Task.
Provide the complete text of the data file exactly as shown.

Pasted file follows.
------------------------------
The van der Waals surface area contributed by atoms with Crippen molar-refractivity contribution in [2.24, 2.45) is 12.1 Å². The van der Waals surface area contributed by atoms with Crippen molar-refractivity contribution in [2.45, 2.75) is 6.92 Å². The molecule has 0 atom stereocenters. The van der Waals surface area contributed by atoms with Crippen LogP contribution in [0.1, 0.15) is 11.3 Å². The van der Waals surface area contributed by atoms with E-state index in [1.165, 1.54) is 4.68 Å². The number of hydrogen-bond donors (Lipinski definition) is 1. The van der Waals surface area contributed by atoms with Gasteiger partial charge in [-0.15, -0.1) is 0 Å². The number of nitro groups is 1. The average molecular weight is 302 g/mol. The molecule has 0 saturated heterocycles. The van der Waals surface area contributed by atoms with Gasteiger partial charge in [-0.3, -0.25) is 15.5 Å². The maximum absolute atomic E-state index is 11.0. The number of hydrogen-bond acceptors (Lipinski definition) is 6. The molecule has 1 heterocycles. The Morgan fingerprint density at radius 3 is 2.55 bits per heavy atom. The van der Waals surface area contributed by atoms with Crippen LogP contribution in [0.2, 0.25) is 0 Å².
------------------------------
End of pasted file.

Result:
The van der Waals surface area contributed by atoms with Crippen molar-refractivity contribution in [2.24, 2.45) is 12.1 Å². The van der Waals surface area contributed by atoms with Crippen molar-refractivity contribution in [2.45, 2.75) is 6.92 Å². The molecule has 0 atom stereocenters. The van der Waals surface area contributed by atoms with Crippen LogP contribution in [0.1, 0.15) is 11.3 Å². The van der Waals surface area contributed by atoms with E-state index in [1.165, 1.54) is 4.68 Å². The number of hydrogen-bond donors (Lipinski definition) is 1. The van der Waals surface area contributed by atoms with Gasteiger partial charge in [-0.15, -0.1) is 0 Å². The number of nitro groups is 1. The average molecular weight is 302 g/mol. The molecule has 0 saturated heterocycles. The van der Waals surface area contributed by atoms with Gasteiger partial charge in [-0.3, -0.25) is 15.5 Å². The maximum absolute atomic E-state index is 11.0. The number of hydrogen-bond acceptors (Lipinski definition) is 6. The molecule has 1 heterocycles. The Morgan fingerprint density at radius 3 is 2.55 bits per heavy atom. The van der Waals surface area contributed by atoms with Crippen LogP contribution in [0.2, 0.25) is 0 Å².